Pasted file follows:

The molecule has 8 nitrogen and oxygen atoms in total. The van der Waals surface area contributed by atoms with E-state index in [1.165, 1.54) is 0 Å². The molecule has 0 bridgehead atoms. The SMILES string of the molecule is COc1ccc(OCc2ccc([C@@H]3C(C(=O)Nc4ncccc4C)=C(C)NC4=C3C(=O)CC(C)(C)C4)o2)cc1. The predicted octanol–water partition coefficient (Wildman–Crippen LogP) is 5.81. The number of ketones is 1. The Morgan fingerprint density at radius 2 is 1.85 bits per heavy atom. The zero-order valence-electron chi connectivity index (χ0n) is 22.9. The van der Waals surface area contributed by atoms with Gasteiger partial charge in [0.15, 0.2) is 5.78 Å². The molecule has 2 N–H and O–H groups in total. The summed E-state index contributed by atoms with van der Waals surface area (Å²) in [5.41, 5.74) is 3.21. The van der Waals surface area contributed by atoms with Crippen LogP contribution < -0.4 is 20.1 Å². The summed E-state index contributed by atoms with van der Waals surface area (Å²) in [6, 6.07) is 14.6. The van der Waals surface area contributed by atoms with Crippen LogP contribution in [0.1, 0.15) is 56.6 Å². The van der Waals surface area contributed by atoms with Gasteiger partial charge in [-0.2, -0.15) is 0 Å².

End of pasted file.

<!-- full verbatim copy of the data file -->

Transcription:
The molecule has 8 nitrogen and oxygen atoms in total. The van der Waals surface area contributed by atoms with E-state index in [1.165, 1.54) is 0 Å². The molecule has 0 bridgehead atoms. The SMILES string of the molecule is COc1ccc(OCc2ccc([C@@H]3C(C(=O)Nc4ncccc4C)=C(C)NC4=C3C(=O)CC(C)(C)C4)o2)cc1. The predicted octanol–water partition coefficient (Wildman–Crippen LogP) is 5.81. The number of ketones is 1. The Morgan fingerprint density at radius 2 is 1.85 bits per heavy atom. The zero-order valence-electron chi connectivity index (χ0n) is 22.9. The van der Waals surface area contributed by atoms with Gasteiger partial charge in [0.15, 0.2) is 5.78 Å². The molecule has 2 N–H and O–H groups in total. The summed E-state index contributed by atoms with van der Waals surface area (Å²) in [5.41, 5.74) is 3.21. The van der Waals surface area contributed by atoms with Crippen LogP contribution < -0.4 is 20.1 Å². The summed E-state index contributed by atoms with van der Waals surface area (Å²) in [6, 6.07) is 14.6. The van der Waals surface area contributed by atoms with Crippen LogP contribution in [0.1, 0.15) is 56.6 Å². The van der Waals surface area contributed by atoms with Gasteiger partial charge in [-0.2, -0.15) is 0 Å².